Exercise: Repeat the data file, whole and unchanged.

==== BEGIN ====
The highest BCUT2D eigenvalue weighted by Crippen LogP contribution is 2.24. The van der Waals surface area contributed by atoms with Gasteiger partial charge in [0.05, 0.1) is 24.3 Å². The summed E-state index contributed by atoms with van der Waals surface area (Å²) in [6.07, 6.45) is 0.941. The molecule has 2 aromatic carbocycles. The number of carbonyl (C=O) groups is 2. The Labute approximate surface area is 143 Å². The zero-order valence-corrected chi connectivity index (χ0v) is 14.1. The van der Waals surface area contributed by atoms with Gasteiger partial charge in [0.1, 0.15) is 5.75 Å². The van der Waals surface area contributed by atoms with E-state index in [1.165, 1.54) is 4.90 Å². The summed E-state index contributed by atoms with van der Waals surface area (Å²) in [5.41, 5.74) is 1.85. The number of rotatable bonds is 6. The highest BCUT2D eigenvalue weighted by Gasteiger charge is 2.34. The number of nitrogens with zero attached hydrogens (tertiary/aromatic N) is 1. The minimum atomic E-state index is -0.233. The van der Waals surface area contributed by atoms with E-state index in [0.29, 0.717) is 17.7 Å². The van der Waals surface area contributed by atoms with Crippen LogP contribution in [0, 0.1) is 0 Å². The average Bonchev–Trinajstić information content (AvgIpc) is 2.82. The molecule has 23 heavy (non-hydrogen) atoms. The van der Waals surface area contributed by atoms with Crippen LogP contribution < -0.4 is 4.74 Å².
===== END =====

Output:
The highest BCUT2D eigenvalue weighted by Crippen LogP contribution is 2.24. The van der Waals surface area contributed by atoms with Gasteiger partial charge in [0.05, 0.1) is 24.3 Å². The summed E-state index contributed by atoms with van der Waals surface area (Å²) in [6.07, 6.45) is 0.941. The molecule has 2 aromatic carbocycles. The number of carbonyl (C=O) groups is 2. The Labute approximate surface area is 143 Å². The zero-order valence-corrected chi connectivity index (χ0v) is 14.1. The van der Waals surface area contributed by atoms with Gasteiger partial charge in [0.1, 0.15) is 5.75 Å². The van der Waals surface area contributed by atoms with E-state index in [1.165, 1.54) is 4.90 Å². The summed E-state index contributed by atoms with van der Waals surface area (Å²) in [5.41, 5.74) is 1.85. The number of rotatable bonds is 6. The highest BCUT2D eigenvalue weighted by Gasteiger charge is 2.34. The number of nitrogens with zero attached hydrogens (tertiary/aromatic N) is 1. The minimum atomic E-state index is -0.233. The van der Waals surface area contributed by atoms with E-state index in [0.29, 0.717) is 17.7 Å². The van der Waals surface area contributed by atoms with Crippen LogP contribution in [0, 0.1) is 0 Å². The average Bonchev–Trinajstić information content (AvgIpc) is 2.82. The molecule has 23 heavy (non-hydrogen) atoms. The van der Waals surface area contributed by atoms with Crippen LogP contribution < -0.4 is 4.74 Å².